Henry, on the other hand, was outraged that America could imprison his family without just cause or due process of law. The Nomuras had all been law-abiding, loyal, and hard-working contributors to the American Way. Fortunately for him, when he reluctantly went to the recruitment center, his anger was tempered by the fact he was given a 4-F designation. Since he was “Head of Household”, meaning he was the main source of income for his mother and a large extended family, Henry received an exemption from military service.
Nonetheless, his ire over the impending evacuation continued. Of his many complaints the foremost was the question of why Japanese were being singled out for evacuation, while residents of Italian and German ancestry, with ancestral ties to the other Axis powers, were not being targeted for removal. The question was largely rhetorical because Henry had been the subject of continuous discrimination by the white majority ever since he had returned to America from Japan.
When Jiro left for camp construction duty, Henry continued working, hauling and marketing produce with his sole remaining truck. As was his habit, upon returning home from work late at night or in the early morning hours, he would sit in the cab of his truck writing out invoices and other paperwork for the deliveries and sales he had done that day.
One night, Henry was startled by a loud rapping on the truck door.
“You! Turn off that light and get out here,” an angry voice growled.
Henry flicked off the cab light and stepped out of the truck into the dark night. A burly man with a large flashlight and clipboard stood belligerently by the truck. Henry recognized him as a neighbor from down the road, a person with whom he had been slightly acquainted for years.
“Oi, it’s me, Henry, what’s the matter?” Henry asked.
Henry flinched as the full beam of the flashlight flooded his face.
“I don’t care what your name is, buddy. I’ve been keeping an eye on you and your jap friends. Don’t think I don’t know what you’re doing out here late every night!”
The obvious bewilderment on Henry’s face prompted the man to swing his flashlight beam over to the spotlight mounted on the side of the truck.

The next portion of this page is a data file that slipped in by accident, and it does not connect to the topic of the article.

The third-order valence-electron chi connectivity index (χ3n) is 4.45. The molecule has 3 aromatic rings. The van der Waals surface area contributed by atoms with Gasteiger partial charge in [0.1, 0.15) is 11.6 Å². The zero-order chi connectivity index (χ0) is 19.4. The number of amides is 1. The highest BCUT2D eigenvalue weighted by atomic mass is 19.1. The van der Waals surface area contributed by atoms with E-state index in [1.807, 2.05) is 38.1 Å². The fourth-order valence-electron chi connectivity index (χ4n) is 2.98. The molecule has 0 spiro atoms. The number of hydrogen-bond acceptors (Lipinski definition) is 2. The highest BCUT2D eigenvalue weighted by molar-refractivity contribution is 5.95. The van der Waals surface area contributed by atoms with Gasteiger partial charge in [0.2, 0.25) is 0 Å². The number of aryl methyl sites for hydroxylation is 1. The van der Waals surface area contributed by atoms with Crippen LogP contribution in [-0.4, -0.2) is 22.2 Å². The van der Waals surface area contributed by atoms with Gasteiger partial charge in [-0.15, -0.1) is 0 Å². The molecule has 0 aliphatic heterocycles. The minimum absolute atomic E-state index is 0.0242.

“You’ve been signaling the Jap military with that spotlight and the cab light you leave on every night.”
“The next time I see it, I’m calling the MPs,” said the man as he furiously wrote on his clipboard.
“This here’s a warning citation. Any more violations, and you’re in the stockade.”
The man tore the ticket off and thrust it at Henry. Henry took it and put it into his shirt pocket while the man reached over to the spotlight and gave it a vicious smack.
“Watch your step. I’m not done with you,” threatened the man, as he turned and swaggered off into the night.
He deliberately raked the beam of his flashlight across the side of the Nomura house like a dog urinating on a hydrant.
Since he lived the majority of the time with his wife Mikako in his Los Angeles home, Henry was only occasionally in North Hollywood. Nevertheless, the same Office of Civilian Defense (OCD) volunteer returned to Mizuko’s Laurel Canyon house for an “inspection” every night after he harassed Henry.
Between 8:00 p.m. and midnight, whether Henry was around or not, the man would knock once and enter the Nomura house without invitation and snoop around for weapons, signaling devices, or anything that in his opinion was in the least way suspicious.
With Kaworu working evenings in Los Angeles and Jiro already gone to Manzanar, Mizuko, Ayako, and young Jimmy were usually the only Nomuras present to host these nightly intrusions. Seeing the OCD patch on the man’s sleeve was enough to leave the issei woman and her two children fearful and anxious for hours after he left.
end of Chapter 17, segment 2 of 3, 'Before the Storm, 1937-1942'